IAS not foolproof anti-fraud tool
IAS not foolproof anti-fraud tool
by Jennee Grace Rubico
Corporations can protect themselves against fraud by strengthening internal controls and getting professional help.
However, the newly imposed international accounting standards (IAS) are not expected to prevent fraud from happening, speakers of a recently held seminar on fraud detection and prevention said.
The IAS is not a tool for detecting fraud, said Juan Carlos B. Robles, partner of audit firm Punongbayan & Araullo, in an interview on the sidelines of the fraud detection and prevention seminar held by the Center for Global Best Practices in tandem with P&A recently.
The IAS is a set of accounting standards that the Philippines adopted from Europe in an effort to align local accounting rules with international standards. Among others, the IAS seeks to promote fair market values in the financial statements and transparency in financial reporting by requiring more disclosures from companies.
Mr. Robles defined fraud as an act that has the intent to deceive, which results in losses for the company. Business fraud, meanwhile, covers asset misappropriation, including theft, skimming, and misuse of assets; fraudulent reporting of income statements; and corruption.
“The IAS is fair financial reporting, but it’s not a fraud-detection mechanism,” Mr. Robles said. He noted that while the IAS asks for more disclosures from companies, it is still prone to subjectivity.
“The concept of fair value is very subjective. What is fair? Under the standards, you can still play around,” he said.
Mr. Robles also said it is not the primary duty of the external auditor to look for fraud in the financial statements of companies. “Their responsibility is to say if the financial statement is a fair representation of what the company said,” he said.
He also said that when the external auditor does detect fraud in the financial statements, this would be “accidental.” Still, Mr. Robles said, in cases where the external auditor does detect fraud, he has the responsibility to inform management about it.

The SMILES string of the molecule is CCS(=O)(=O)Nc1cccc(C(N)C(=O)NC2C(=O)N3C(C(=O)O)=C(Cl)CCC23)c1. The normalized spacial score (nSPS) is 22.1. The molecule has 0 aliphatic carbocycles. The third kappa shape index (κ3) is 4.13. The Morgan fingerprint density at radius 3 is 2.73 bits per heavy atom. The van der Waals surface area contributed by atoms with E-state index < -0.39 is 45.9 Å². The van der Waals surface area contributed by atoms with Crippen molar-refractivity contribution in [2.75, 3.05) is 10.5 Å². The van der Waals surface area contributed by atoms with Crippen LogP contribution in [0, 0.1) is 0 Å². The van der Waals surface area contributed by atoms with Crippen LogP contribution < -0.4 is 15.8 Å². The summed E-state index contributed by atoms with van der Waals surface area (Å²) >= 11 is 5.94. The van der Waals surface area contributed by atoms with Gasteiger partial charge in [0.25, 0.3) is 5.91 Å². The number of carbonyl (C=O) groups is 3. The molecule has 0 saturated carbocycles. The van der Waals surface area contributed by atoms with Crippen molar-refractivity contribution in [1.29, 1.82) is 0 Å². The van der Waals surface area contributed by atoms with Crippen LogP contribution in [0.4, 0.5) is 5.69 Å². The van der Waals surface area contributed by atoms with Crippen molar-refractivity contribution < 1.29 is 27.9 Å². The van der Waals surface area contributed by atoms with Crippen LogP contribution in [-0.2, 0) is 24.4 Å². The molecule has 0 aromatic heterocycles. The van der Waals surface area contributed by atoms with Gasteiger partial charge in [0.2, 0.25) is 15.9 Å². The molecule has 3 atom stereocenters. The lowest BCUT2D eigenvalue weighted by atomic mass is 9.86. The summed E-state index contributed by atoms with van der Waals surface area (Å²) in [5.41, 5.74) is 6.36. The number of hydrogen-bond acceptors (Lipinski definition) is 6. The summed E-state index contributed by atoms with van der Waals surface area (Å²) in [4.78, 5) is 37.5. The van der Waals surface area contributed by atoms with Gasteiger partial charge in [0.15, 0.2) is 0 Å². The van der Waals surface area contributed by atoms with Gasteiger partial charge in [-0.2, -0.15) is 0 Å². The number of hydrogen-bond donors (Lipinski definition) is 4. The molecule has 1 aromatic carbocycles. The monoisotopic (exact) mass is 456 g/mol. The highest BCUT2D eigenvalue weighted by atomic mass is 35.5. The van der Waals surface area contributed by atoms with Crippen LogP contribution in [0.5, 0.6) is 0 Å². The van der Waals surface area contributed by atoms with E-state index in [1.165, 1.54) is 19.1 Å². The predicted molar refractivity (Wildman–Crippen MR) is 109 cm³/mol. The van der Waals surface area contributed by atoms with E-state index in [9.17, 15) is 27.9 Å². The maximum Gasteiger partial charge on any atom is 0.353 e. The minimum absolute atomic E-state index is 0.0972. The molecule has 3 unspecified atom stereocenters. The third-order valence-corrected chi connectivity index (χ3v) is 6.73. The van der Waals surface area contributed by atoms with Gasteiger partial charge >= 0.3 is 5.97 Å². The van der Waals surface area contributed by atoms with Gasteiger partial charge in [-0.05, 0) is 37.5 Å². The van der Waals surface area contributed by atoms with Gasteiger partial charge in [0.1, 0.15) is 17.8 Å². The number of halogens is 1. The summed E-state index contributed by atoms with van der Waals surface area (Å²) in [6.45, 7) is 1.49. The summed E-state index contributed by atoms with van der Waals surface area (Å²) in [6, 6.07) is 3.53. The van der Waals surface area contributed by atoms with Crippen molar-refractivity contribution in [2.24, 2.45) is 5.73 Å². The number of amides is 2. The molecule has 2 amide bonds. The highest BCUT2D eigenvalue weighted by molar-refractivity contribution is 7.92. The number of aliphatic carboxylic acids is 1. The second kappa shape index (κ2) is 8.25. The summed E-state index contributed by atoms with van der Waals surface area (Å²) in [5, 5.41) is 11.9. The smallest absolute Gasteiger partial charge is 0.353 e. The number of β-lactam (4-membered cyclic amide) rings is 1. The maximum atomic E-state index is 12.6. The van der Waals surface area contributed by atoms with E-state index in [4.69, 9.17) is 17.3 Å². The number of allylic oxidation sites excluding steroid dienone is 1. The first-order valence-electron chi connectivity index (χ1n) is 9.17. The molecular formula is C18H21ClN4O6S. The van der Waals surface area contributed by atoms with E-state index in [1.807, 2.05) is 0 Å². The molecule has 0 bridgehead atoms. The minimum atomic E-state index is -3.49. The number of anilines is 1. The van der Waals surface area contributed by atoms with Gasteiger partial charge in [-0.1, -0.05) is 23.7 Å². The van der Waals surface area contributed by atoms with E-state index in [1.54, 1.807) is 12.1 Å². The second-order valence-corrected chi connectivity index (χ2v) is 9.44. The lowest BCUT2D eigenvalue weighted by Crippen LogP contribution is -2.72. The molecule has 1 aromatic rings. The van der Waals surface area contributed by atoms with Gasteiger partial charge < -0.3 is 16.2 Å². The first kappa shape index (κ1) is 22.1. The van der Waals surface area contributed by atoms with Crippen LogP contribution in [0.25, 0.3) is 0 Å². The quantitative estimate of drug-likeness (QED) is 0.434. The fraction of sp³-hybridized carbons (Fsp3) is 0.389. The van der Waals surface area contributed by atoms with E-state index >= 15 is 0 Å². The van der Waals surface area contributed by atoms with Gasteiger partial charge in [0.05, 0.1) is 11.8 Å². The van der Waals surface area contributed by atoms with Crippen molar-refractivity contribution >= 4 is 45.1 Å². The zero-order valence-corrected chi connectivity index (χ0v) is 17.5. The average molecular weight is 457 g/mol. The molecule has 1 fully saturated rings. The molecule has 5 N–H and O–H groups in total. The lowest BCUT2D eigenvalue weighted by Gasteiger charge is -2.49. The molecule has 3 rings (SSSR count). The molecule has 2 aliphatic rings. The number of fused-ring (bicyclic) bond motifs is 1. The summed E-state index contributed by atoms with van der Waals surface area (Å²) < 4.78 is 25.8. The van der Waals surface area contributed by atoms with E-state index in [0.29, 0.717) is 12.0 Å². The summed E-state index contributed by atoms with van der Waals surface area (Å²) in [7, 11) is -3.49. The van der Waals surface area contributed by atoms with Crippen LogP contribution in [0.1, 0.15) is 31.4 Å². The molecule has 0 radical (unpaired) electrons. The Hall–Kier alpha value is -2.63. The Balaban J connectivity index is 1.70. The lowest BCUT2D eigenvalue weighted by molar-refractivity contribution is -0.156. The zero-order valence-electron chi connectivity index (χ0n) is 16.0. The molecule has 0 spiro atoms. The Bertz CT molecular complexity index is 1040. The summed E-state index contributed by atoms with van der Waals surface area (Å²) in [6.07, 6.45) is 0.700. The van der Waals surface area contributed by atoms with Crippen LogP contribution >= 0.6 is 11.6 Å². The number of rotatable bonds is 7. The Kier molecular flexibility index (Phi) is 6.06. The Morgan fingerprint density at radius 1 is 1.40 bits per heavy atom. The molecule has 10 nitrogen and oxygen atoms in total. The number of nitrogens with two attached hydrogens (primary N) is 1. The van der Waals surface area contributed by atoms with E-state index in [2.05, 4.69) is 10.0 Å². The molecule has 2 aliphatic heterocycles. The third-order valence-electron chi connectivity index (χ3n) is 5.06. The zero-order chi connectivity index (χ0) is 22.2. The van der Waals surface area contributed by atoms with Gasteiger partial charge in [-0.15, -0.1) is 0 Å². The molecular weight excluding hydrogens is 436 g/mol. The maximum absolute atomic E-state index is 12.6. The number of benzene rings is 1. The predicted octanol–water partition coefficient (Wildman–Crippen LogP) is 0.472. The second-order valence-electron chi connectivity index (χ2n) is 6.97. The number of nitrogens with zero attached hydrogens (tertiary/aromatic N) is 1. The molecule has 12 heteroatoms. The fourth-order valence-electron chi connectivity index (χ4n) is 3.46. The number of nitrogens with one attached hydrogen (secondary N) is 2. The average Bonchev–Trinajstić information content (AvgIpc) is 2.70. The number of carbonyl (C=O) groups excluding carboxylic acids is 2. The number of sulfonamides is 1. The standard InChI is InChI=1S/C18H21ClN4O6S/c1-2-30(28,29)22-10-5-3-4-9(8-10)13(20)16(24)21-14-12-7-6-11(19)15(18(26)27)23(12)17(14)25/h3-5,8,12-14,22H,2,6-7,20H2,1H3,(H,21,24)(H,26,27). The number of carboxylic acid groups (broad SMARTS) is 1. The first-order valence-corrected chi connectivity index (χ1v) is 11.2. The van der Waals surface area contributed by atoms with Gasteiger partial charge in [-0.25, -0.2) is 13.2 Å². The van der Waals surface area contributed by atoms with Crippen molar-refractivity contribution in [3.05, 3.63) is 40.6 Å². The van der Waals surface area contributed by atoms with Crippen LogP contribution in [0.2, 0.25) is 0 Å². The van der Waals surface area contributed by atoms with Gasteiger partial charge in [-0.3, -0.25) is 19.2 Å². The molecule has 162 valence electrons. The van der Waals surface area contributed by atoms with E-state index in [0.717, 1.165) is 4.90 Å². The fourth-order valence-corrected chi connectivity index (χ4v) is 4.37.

For his part, P&A senior manager Wesley Mintu said in his presentation that external auditors cannot be held responsible for prevention of fraud and error. “The fact that an annual audit is carried out may, however, act as a deterrent,” his presentation went.
Mr. Mintu said that management, internal auditors, and anti-fraud specialists play the primary role in preventing fraud in companies.
Auditors “assess the risk that fraud and error may cause financial statements to contain material misstatements,” while anti-fraud specialists check if the company is susceptible to fraud and conduct fraud investigation, he said. Management, meanwhile, needs to set up internal controls and shape the culture of the company, he said.
“Management should have established standards for hiring and promoting the most qualified individuals and have effective policies that minimize the change of hiring and promoting individuals with a low level of honesty, integrity, especially for positions of trust,” he said.
Private Investigator Conrado G. Dumlao, President of Truth Verifier Systems, Inc., said anonymous tipsters are the most common sources of information, with 40% of the fraud reports coming from them. Internal au dit is the next most effective fraud detector, with 24% of the reports sourced from it, while internal controls make up 19%. External audit, he said, makes up 11% of the report, while accidental incidents make up 6%.
Meanwhile, lawyer Charlie C. Yalung of the Picazo Buyco Tan Fider & Santos Law Offices said companies can avoid getting victimized by fraud by getting retainers.
(As published in BusinessWorld, May 25, 2006)